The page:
(#92. 80.5/100)

May 252010
 

First posted May 25th, 2010 on Liquorature.

Surprisingly mellow sipper from a purveyor not noted for such drinks; not overly complex, but warm, buxom, heavy and with a rich nose and body. This is the Mother Hubbard of rums, to keep in the cupboard.

Right from the get go I must mention that I’ve given Captain Morgan a wide berth thus far, simply because it always had a reputation as a low- to mid-level mixer.  The fact that it was a spiced rum – whether or not it says it is – also added somewhat to its plebian cachet.  Not that I have a real issue with that, but there’s so much other good stuff out there that I don’t need to go to Puerto Rico for my rums. Without trying to be insulting, the fact is that Puerto Rico, which enjoys a favourable import tax regime with the US, makes the Budweiser and Coors of rums, with all the negative connotations this implies.  In making common hooch to appeal to the widest possible audience and lowest common denominator (the US consumer), some of the quality is lost in the quest for sales.

The Captain Morgan brand actually originated in Jamaica, where Seagrams bought the Long Pond distillery in the 1940s. Tax incentives favouring Puerto Rico caused them to transfer manufacturing to a factory outside San Juan (close to where the Bacardi family was setting up a factory at the same time); in 1985 they sold the rights and brand to Diageo, a British concern and (in 2010) the largest spirits company in the world.  Diageo noted that they will transfer the production facilities to St Croix in 2011 or thereabouts. Nowadays there is a Captain Morgan Rum produced in Puerto Rico by Seagram (or its successors), and another by J. Wray and Son in Jamaica.

Having bored you to tears with all of this tedious history and trivia, the question remains, is it any good?

Going in, I wasn’t sure: my experience with Puerto Rico was previously with Bacardi – the bestselling rum in the world and the choice of expatriates in far flung and remote corners of the world such as where I used to be – and Bacardi is a well-meaning, reasonably tasty but generally boring mixer — I tarred Captain Morgan with the same broad brush. Surprisingly enough, however, it really is quite a decent rum.  In fact, it’s a really nice sipper for the newbie who wants to get away from mixers without losing the body and taste. But I should add this was largely because of the inclusions and additions (primarily sugar and vanillas), not because of brilliant ageing and blending skills.

The nose is candied and overwhelms right out of the gate with vanilla and caramel. The dark undertones of molasses are clearly in evidence. The dark body has some strong legs, yet they don’t kick you in face with harsh spirit notes either.  This is why as an intro to a sipper, Captain Morgan is a pretty good way to start. The sweetness usually imparted by coke or other mixers that cut the spirit burn is essentially taken over by the spices added to the rum itself. And clearly effort has been taken to mute and smoothen out the palate.  The downside of this is that beyond the candy of these spices, it takes a real expert to taste anything else: try as I might, I could not discern more than butterscotch, vanilla and caramel and some very faint traces of what may have been orange.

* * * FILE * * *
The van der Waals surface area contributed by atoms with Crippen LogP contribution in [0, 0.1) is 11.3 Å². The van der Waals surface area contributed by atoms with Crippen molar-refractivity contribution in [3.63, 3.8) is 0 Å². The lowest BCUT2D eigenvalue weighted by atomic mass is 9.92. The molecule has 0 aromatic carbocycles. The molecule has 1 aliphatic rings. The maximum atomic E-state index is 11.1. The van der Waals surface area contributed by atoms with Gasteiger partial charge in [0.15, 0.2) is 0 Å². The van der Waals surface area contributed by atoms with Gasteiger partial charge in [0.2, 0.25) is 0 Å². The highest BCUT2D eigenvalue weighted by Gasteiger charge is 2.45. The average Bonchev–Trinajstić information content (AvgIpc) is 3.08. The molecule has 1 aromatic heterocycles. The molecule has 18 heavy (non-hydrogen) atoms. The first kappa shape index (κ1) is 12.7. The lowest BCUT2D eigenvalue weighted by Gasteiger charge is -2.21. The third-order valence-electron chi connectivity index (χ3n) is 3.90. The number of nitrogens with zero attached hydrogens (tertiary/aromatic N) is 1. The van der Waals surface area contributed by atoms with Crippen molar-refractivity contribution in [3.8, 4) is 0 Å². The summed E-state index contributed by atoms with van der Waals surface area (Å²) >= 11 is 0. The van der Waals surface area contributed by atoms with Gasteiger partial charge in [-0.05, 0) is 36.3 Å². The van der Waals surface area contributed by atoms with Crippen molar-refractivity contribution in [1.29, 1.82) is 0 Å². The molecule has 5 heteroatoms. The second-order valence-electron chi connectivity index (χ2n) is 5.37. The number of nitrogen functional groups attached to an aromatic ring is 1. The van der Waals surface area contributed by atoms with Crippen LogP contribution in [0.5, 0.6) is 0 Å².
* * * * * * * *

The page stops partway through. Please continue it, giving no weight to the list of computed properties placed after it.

The finish is also surprisingly smooth and even, and lasts quite a bit.  This may be attributable to the spices, but even so, for a three-year-old rum, I’m quite impressed. It ranks right up there, though its lack of complexity and deeper rum notes render it unsuitable for more discerning (and choosier) palates.

Speaking for myself, I’d buy this again, sure.  It may not be top tier (I paid just under $30 for it), but I have a sweet tooth and enjoy a decently crafted rum that is at home either by itself or in company with a cola. As a man who has spent triple digits searching for the best of the best (and been disappointed more than once with expensive losers that fail on the finish), I cannot fault the Captain Morgan for not aspiring to great pretentiousness.

So, unlike a Coruba, which I’d feed to favoured enemies in quantity, this one I’d gladly share on a warm sunset or cold winter night with my friends – for a low end rum, from me, that’s high praise indeed.

(#021)(Unscored)


Other Notes

  • In the mid-2010s the bottle label was changed to replace the Captain Morgan portrait  (head only) with the full picture of “The Captain” standing with one leg resting a barrel.  Bottle shape and contents remain the same, though.
  • 2021 Update: The rum has now been reclassified (by me) as a spiced rum due to the overwhelming vanilla profile…and the fact that it’s now acknowledged as being added-to. It’s therefore unsurprising that I don’t much care for it these days.